CANDIDATE: Leila Al-Imad, Ph.D. • Christian, Female, United States
Member of Northeast Tennessee Chapter URI CC
Nominated by Northeast Tennessee Chapter URI CC
Associate Professor, Department of History
Specialty: Middle East Studies
East Tennessee State University
Johnson City, TN 37614-0002
(423) 439-6803 or (423) 439-4288
In this world of the 21st century I feel very much connected with the rest of the globe, as I have always felt that I am a citizen of the world. I have lived and visited many places and never felt I was a stranger. I am fluent in many languages, which I believe made it easier for me to feel a sense of belonging wherever I have been. I have a double major Ph.D. in History/ Middle Eastern Languages and Literature. I am a professor at East Tennessee State University, in Johnson City, Tennessee.
I am a lay Eucharistic minister at St. Paul’s Episcopal Church in Kingsport, Tennessee. I worked with the Quakers as co-director of their Middle East Program, and am also trained as a Non-Violent Conflict Resolution person.
I served on the on the Peace and Justice Committee of the Council of Churches in New York State. I am a pacifist who believes in solving the problems of the world at the peace table, and who feels that our mission on this earth is to be able to coexist by respecting all the cultures, traditions and religions of the world. If the Creator of this world could have given us a universe as complex as the one we live in, he could easily have made us all duplicates of one another. My contention is he made us as many peoples and nations to bring us harmoniously together at the end. Our ultimate lesson is to get along with each other and live in harmony with one other on this small earth of ours.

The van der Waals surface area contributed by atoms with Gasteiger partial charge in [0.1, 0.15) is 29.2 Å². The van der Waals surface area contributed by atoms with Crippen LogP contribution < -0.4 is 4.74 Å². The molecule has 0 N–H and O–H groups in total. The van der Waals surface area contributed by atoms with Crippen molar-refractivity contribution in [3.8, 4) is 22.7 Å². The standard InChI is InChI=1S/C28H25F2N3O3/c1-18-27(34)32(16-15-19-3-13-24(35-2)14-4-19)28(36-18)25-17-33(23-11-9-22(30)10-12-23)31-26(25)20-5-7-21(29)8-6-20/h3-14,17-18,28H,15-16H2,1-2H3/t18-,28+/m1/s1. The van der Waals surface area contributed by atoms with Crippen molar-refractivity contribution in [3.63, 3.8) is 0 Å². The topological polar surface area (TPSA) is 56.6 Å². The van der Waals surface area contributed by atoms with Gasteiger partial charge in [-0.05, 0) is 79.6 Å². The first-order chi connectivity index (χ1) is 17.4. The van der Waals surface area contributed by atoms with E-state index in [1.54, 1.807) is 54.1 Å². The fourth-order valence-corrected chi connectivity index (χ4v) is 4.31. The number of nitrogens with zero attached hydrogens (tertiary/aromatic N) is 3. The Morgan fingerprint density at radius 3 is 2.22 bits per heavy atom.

I teach Islam as compassionately as I do my own religion. I studied Biblical Hebrew and have participated in Jewish Sabbath services. I studied the Asian religions and enjoyed looking for how some of their ideas are so common to all religions of the world.
I was born to a Chilean mother and a Lebanese father. I learned early that to bridge the two continents is no small feat. My ability to speak Arabic, Persian, Turkish and Hebrew is an asset at this turbulent time in the Middle East. I also speak French, Spanish, Italian and German. I have always been very interested in bridging the gap between all the religions of the world by focusing on the common threads that bind us all rather than what separates us from each other.
A common code of ethics and morality is very consistent among all our religions. If one puts an emphasis on the communality of world culture and the universality of our civilization in the 21st century one would come to the conclusion that our diversity is our asset in that we all bring something new to our world which can be shared and cherished by all.
I have practiced transcendental meditation for over thirty years, and have coordinated several women’s retreats based on the principle of strong spirituality where I taught spiritual meditation.
Living in the United States and coming from such a diverse background, I will be able to bring several talents to the Global Council of URI: the ability to live and worship with different religious traditions, to partake of all cultural experiences and appreciate them all, and to be able to negotiate a comfortable middle ground where everyone could feel their worth and be able to fully participate on equal footing in the spirituality of any worship, meeting, or cultural and moral encounter.
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